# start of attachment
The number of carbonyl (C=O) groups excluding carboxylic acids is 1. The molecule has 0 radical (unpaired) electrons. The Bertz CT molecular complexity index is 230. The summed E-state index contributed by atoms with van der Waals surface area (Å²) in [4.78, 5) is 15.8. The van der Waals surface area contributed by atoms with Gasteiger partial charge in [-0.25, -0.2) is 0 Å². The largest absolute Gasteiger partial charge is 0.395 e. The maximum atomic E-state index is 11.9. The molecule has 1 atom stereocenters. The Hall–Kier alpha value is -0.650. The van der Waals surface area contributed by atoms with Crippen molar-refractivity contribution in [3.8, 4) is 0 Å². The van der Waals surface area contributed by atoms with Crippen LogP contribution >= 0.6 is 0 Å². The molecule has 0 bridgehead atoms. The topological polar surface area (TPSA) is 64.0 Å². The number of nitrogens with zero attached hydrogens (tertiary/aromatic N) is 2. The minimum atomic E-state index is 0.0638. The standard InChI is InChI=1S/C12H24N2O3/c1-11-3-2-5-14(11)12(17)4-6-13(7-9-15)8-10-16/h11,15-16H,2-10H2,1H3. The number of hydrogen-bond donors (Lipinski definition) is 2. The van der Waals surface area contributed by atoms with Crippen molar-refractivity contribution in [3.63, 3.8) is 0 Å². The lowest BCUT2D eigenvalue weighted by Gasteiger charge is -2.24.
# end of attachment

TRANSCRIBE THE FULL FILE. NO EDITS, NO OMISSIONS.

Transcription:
The number of carbonyl (C=O) groups excluding carboxylic acids is 1. The molecule has 0 radical (unpaired) electrons. The Bertz CT molecular complexity index is 230. The summed E-state index contributed by atoms with van der Waals surface area (Å²) in [4.78, 5) is 15.8. The van der Waals surface area contributed by atoms with Gasteiger partial charge in [-0.25, -0.2) is 0 Å². The largest absolute Gasteiger partial charge is 0.395 e. The maximum atomic E-state index is 11.9. The molecule has 1 atom stereocenters. The Hall–Kier alpha value is -0.650. The van der Waals surface area contributed by atoms with Crippen molar-refractivity contribution in [3.8, 4) is 0 Å². The van der Waals surface area contributed by atoms with Crippen LogP contribution >= 0.6 is 0 Å². The molecule has 0 bridgehead atoms. The topological polar surface area (TPSA) is 64.0 Å². The number of nitrogens with zero attached hydrogens (tertiary/aromatic N) is 2. The minimum atomic E-state index is 0.0638. The standard InChI is InChI=1S/C12H24N2O3/c1-11-3-2-5-14(11)12(17)4-6-13(7-9-15)8-10-16/h11,15-16H,2-10H2,1H3. The number of hydrogen-bond donors (Lipinski definition) is 2. The van der Waals surface area contributed by atoms with Crippen molar-refractivity contribution in [3.63, 3.8) is 0 Å². The lowest BCUT2D eigenvalue weighted by Gasteiger charge is -2.24.